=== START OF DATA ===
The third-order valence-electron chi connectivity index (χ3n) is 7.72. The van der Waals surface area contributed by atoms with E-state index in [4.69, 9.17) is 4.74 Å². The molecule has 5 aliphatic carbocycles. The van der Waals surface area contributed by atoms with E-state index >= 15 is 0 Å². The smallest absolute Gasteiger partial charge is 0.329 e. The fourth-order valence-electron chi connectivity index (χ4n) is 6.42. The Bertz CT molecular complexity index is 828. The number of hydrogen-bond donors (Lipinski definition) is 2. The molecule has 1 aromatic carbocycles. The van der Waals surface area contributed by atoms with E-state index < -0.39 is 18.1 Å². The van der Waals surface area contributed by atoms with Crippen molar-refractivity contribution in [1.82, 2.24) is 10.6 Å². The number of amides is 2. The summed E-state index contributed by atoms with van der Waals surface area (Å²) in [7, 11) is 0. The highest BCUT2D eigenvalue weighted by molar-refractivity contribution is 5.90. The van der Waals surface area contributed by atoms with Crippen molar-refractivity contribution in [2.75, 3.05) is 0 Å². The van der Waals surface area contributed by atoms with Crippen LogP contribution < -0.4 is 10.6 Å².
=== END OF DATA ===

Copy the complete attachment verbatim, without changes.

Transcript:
The third-order valence-electron chi connectivity index (χ3n) is 7.72. The van der Waals surface area contributed by atoms with E-state index in [4.69, 9.17) is 4.74 Å². The molecule has 5 aliphatic carbocycles. The van der Waals surface area contributed by atoms with E-state index >= 15 is 0 Å². The smallest absolute Gasteiger partial charge is 0.329 e. The fourth-order valence-electron chi connectivity index (χ4n) is 6.42. The Bertz CT molecular complexity index is 828. The number of hydrogen-bond donors (Lipinski definition) is 2. The molecule has 1 aromatic carbocycles. The van der Waals surface area contributed by atoms with E-state index < -0.39 is 18.1 Å². The van der Waals surface area contributed by atoms with Crippen molar-refractivity contribution in [1.82, 2.24) is 10.6 Å². The number of amides is 2. The summed E-state index contributed by atoms with van der Waals surface area (Å²) in [7, 11) is 0. The highest BCUT2D eigenvalue weighted by molar-refractivity contribution is 5.90. The van der Waals surface area contributed by atoms with Crippen molar-refractivity contribution in [2.75, 3.05) is 0 Å². The van der Waals surface area contributed by atoms with Crippen LogP contribution < -0.4 is 10.6 Å².